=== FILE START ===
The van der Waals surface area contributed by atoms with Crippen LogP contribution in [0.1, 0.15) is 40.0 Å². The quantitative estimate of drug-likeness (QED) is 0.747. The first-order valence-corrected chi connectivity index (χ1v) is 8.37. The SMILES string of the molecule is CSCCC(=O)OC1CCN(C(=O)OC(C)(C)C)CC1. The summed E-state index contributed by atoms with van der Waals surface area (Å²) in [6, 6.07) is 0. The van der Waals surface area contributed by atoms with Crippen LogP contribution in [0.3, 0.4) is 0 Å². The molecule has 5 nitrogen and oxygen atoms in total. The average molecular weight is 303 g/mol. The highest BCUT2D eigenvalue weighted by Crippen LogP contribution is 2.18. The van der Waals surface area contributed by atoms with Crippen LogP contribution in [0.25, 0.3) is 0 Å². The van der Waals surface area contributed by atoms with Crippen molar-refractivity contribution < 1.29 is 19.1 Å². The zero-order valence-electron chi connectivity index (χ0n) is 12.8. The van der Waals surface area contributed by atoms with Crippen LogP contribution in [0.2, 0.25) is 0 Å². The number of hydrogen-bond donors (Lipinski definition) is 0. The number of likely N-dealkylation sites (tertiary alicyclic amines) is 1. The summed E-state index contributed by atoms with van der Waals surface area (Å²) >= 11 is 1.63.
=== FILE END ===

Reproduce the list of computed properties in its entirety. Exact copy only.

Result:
The van der Waals surface area contributed by atoms with Crippen LogP contribution in [0.1, 0.15) is 40.0 Å². The quantitative estimate of drug-likeness (QED) is 0.747. The first-order valence-corrected chi connectivity index (χ1v) is 8.37. The SMILES string of the molecule is CSCCC(=O)OC1CCN(C(=O)OC(C)(C)C)CC1. The summed E-state index contributed by atoms with van der Waals surface area (Å²) in [6, 6.07) is 0. The van der Waals surface area contributed by atoms with Crippen LogP contribution in [0.3, 0.4) is 0 Å². The molecule has 5 nitrogen and oxygen atoms in total. The average molecular weight is 303 g/mol. The highest BCUT2D eigenvalue weighted by Crippen LogP contribution is 2.18. The van der Waals surface area contributed by atoms with Crippen LogP contribution in [0.25, 0.3) is 0 Å². The van der Waals surface area contributed by atoms with Crippen molar-refractivity contribution < 1.29 is 19.1 Å². The zero-order valence-electron chi connectivity index (χ0n) is 12.8. The van der Waals surface area contributed by atoms with Crippen LogP contribution in [0.2, 0.25) is 0 Å². The number of hydrogen-bond donors (Lipinski definition) is 0. The number of likely N-dealkylation sites (tertiary alicyclic amines) is 1. The summed E-state index contributed by atoms with van der Waals surface area (Å²) >= 11 is 1.63.